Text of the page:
One’s legs and feet, used for walking; travel by foot. Also “shanks’ nag.” A reference to the shank— the lower leg between the knee and the ankle—and the use of ponies or horses for travel.
My bicycle fell apart three miles away from home, so I had to use shank’s nag to go the rest of the way.
Unfortunately, with the sedentary lifestyle many lead today, shank’s nag has largely become an obsolete mode of travel.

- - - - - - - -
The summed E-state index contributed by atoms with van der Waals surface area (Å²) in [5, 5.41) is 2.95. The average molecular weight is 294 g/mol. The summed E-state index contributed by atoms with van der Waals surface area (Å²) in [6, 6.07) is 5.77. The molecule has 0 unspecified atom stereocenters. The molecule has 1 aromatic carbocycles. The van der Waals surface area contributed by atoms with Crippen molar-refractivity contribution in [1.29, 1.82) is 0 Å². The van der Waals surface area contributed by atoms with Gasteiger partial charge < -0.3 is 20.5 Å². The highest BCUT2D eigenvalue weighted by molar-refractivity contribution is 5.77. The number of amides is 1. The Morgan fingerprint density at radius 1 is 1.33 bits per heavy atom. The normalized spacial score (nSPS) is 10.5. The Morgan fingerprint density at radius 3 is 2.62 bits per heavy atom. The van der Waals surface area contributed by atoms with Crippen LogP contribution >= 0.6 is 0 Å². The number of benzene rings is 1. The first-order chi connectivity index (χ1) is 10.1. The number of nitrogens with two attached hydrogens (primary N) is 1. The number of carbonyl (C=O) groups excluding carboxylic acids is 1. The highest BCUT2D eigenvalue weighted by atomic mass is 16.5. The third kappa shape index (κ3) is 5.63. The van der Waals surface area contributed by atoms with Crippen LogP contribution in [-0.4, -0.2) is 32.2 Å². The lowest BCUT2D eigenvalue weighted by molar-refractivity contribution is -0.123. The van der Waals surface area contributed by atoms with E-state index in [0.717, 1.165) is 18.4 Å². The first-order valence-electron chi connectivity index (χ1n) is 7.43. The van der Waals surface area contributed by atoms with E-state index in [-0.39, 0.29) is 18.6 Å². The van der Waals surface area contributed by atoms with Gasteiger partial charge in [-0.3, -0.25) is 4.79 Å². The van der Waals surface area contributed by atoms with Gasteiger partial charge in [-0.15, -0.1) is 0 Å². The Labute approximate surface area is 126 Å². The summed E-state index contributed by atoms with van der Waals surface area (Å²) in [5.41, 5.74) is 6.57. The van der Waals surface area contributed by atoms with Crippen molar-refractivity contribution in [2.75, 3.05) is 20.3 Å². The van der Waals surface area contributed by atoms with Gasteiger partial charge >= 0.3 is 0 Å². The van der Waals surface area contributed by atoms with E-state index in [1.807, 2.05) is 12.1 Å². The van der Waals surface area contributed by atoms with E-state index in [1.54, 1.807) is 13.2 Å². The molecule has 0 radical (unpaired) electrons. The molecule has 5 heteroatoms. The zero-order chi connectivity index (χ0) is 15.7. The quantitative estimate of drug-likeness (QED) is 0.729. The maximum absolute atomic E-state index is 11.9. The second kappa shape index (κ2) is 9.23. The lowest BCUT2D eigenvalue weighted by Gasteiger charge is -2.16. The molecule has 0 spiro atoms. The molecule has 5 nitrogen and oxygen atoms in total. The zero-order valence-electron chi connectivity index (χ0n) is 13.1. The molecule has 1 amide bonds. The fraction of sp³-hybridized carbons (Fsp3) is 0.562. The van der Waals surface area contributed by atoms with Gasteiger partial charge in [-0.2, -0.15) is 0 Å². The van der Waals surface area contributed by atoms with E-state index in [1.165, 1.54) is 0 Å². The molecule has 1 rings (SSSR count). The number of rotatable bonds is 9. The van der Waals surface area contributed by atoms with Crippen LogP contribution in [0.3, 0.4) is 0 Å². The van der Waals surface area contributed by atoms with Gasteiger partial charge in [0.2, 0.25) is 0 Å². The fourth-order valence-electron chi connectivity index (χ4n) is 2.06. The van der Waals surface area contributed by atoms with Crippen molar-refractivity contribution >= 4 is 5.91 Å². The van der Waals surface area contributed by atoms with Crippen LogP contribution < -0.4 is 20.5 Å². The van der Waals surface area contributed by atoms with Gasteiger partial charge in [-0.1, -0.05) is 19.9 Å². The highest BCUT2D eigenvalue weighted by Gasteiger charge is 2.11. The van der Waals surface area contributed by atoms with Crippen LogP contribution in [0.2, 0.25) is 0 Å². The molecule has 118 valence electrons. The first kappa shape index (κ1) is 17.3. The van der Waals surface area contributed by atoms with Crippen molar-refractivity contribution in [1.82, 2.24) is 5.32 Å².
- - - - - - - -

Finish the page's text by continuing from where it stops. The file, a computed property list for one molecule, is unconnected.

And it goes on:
Frequently Asked Questions (FAQs)
The idiom ‘shank’s nag’ means “to deal with a difficult situation without being harmed or damaged”
Example usage of idiom ‘shank’s nag’: Newspapers have weathered the storm of online information by providing news online themselves.